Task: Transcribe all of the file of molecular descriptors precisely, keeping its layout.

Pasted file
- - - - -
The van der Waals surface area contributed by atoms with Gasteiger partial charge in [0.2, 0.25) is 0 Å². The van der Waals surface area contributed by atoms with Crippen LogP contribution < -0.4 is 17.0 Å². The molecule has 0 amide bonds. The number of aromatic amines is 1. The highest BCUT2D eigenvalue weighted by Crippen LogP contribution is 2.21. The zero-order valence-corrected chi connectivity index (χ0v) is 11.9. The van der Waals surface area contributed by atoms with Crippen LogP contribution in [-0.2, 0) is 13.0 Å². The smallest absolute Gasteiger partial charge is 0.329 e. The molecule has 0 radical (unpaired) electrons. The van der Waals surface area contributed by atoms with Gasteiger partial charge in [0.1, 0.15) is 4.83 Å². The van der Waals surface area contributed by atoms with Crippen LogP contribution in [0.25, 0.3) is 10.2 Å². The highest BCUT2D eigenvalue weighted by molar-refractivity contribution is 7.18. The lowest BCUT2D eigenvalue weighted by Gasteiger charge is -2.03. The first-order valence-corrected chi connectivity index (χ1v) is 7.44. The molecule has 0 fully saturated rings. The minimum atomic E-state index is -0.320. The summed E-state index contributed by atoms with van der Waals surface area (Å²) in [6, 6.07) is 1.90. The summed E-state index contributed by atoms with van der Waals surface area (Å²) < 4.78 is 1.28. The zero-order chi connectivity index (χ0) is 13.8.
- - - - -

The van der Waals surface area contributed by atoms with Gasteiger partial charge in [0.2, 0.25) is 0 Å². The van der Waals surface area contributed by atoms with Crippen LogP contribution < -0.4 is 17.0 Å². The molecule has 0 amide bonds. The number of aromatic amines is 1. The highest BCUT2D eigenvalue weighted by Crippen LogP contribution is 2.21. The zero-order valence-corrected chi connectivity index (χ0v) is 11.9. The van der Waals surface area contributed by atoms with Crippen LogP contribution in [-0.2, 0) is 13.0 Å². The smallest absolute Gasteiger partial charge is 0.329 e. The molecule has 0 radical (unpaired) electrons. The van der Waals surface area contributed by atoms with Gasteiger partial charge in [0.1, 0.15) is 4.83 Å². The van der Waals surface area contributed by atoms with Crippen LogP contribution in [0.25, 0.3) is 10.2 Å². The highest BCUT2D eigenvalue weighted by molar-refractivity contribution is 7.18. The lowest BCUT2D eigenvalue weighted by Gasteiger charge is -2.03. The first-order valence-corrected chi connectivity index (χ1v) is 7.44. The molecule has 0 fully saturated rings. The minimum atomic E-state index is -0.320. The summed E-state index contributed by atoms with van der Waals surface area (Å²) in [6, 6.07) is 1.90. The summed E-state index contributed by atoms with van der Waals surface area (Å²) < 4.78 is 1.28. The zero-order chi connectivity index (χ0) is 13.8.